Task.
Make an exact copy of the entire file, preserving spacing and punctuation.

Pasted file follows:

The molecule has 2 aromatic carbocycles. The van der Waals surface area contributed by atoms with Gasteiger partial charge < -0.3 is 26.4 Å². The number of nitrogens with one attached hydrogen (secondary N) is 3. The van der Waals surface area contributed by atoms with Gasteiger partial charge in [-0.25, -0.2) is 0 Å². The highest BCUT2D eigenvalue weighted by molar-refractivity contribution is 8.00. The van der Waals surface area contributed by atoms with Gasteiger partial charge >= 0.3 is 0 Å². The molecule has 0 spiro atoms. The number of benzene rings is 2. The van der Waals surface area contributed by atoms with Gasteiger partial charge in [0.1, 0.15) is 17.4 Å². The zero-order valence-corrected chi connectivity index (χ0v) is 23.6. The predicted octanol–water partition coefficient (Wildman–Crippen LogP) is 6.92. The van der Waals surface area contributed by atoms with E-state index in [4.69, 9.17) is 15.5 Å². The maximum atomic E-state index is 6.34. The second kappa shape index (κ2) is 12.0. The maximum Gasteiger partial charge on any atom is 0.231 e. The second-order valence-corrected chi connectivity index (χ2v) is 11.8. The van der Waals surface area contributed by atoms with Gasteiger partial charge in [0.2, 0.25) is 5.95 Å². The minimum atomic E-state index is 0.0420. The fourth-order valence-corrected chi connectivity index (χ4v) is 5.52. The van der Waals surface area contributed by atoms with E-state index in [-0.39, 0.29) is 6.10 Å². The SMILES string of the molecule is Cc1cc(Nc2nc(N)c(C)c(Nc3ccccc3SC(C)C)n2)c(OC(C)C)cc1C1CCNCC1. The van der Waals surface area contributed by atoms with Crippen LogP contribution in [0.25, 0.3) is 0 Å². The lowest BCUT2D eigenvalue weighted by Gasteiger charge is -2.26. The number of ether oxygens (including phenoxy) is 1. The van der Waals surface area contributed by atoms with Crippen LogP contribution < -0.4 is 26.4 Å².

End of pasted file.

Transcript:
The molecule has 2 aromatic carbocycles. The van der Waals surface area contributed by atoms with Gasteiger partial charge < -0.3 is 26.4 Å². The number of nitrogens with one attached hydrogen (secondary N) is 3. The van der Waals surface area contributed by atoms with Gasteiger partial charge in [-0.25, -0.2) is 0 Å². The highest BCUT2D eigenvalue weighted by molar-refractivity contribution is 8.00. The van der Waals surface area contributed by atoms with Gasteiger partial charge >= 0.3 is 0 Å². The molecule has 0 spiro atoms. The number of benzene rings is 2. The van der Waals surface area contributed by atoms with Gasteiger partial charge in [0.1, 0.15) is 17.4 Å². The zero-order valence-corrected chi connectivity index (χ0v) is 23.6. The predicted octanol–water partition coefficient (Wildman–Crippen LogP) is 6.92. The van der Waals surface area contributed by atoms with E-state index in [4.69, 9.17) is 15.5 Å². The maximum atomic E-state index is 6.34. The second kappa shape index (κ2) is 12.0. The maximum Gasteiger partial charge on any atom is 0.231 e. The second-order valence-corrected chi connectivity index (χ2v) is 11.8. The van der Waals surface area contributed by atoms with Gasteiger partial charge in [0.2, 0.25) is 5.95 Å². The minimum atomic E-state index is 0.0420. The fourth-order valence-corrected chi connectivity index (χ4v) is 5.52. The van der Waals surface area contributed by atoms with E-state index in [-0.39, 0.29) is 6.10 Å². The SMILES string of the molecule is Cc1cc(Nc2nc(N)c(C)c(Nc3ccccc3SC(C)C)n2)c(OC(C)C)cc1C1CCNCC1. The van der Waals surface area contributed by atoms with Crippen LogP contribution in [0.25, 0.3) is 0 Å². The lowest BCUT2D eigenvalue weighted by Gasteiger charge is -2.26. The number of ether oxygens (including phenoxy) is 1. The van der Waals surface area contributed by atoms with Crippen LogP contribution < -0.4 is 26.4 Å².